You people suggesting a higher lift frequency per week program than 5/3/1, what program exactly did you have in mind for this situation?

[quote]csulli wrote:
You people suggesting a higher lift frequency per week program than 5/3/1, what program exactly did you have in mind for this situation?[/quote]

I agree, Jiu-Jitsu is taxing, I’m not so sure higher frequency is the way to go. I don’t think powerlifting and Jiu-Jitsu go together at all as it is. Good luck OP.

Might go with 5x5 if i were you.

[quote]halcj wrote:

[quote]goose64 wrote:
You seem to have good potential for the deadlift judging from current 1RM. It is way out front proportionally of your squat and bench. You might want to look into this…[/quote]

How is it that all these beginners have much bigger deadlifts than squats? By so much as well - do these people have arms that drag along the floor when they walk? I suppose I’m built to squat…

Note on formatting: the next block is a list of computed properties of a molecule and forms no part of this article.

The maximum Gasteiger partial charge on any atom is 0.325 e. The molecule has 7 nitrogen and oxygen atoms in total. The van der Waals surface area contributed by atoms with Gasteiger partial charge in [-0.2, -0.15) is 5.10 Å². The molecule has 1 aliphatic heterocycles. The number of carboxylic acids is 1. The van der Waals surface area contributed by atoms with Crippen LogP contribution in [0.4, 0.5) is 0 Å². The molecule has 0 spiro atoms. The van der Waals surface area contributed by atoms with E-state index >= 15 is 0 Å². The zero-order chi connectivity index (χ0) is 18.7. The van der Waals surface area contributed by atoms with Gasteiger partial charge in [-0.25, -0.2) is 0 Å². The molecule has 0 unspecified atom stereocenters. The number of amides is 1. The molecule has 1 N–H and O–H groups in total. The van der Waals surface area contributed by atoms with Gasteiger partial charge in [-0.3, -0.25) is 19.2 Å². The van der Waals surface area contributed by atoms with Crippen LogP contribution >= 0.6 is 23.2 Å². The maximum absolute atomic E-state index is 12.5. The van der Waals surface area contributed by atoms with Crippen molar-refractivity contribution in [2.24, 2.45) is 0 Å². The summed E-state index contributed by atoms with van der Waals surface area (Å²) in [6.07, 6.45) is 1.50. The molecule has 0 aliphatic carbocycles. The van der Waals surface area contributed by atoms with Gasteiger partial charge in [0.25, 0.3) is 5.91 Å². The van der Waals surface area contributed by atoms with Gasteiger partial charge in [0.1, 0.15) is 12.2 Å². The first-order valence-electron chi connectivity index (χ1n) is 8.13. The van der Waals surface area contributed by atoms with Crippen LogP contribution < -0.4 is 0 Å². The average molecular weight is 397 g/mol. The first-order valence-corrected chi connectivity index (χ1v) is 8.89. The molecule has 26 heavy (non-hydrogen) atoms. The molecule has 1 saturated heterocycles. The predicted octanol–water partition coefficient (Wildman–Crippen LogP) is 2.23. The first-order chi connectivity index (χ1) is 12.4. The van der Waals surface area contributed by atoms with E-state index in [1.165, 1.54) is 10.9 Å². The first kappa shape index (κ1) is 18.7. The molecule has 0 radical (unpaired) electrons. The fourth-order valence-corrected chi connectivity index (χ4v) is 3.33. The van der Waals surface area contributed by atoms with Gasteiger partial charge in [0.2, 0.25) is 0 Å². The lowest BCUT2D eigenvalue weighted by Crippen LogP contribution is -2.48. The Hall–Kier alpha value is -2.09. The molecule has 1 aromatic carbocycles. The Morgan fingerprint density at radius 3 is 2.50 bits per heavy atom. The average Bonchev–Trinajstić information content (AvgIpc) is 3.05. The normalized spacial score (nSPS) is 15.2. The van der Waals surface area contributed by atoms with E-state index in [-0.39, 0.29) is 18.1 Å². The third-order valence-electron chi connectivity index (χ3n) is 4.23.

Anyway, just find a sensible program that has you working the three lifts often, and eat plenty. Your squat and bench should progress fairly quickly with basic training.
[/quote]
What I’ve found is that a lot of beginners flock to the deadlift because it’s “much easier to learn,” meaning all they have to do is pick up the weight, usually with a rounded back, which for awhile does allow for more weight to be lifted. Because they pull just with their backs, they get essentially no leg work, so it has no carryover to their squats.

Not saying that this is necessarily the case here, but this is what I frequently notice (and have unfortunately gone through myself).

Back to the OP, linear progression (3x5 or 5x5, namely) would be good if you haven’t already milked everything out of it that you can. After that, TM could work for a little while if you don’t think it will interfere too much with BJJ. If you think recovery will be an issue, I think 5/3/1 would be appropriate: not too much time spent in the gym, not too hard to recover from, malleable, and effective.

[quote]OmniStyx wrote:

[quote]halcj wrote:

[quote]goose64 wrote:
You seem to have good potential for the deadlift judging from current 1RM. It is way out front proportionally of your squat and bench. You might want to look into this…[/quote]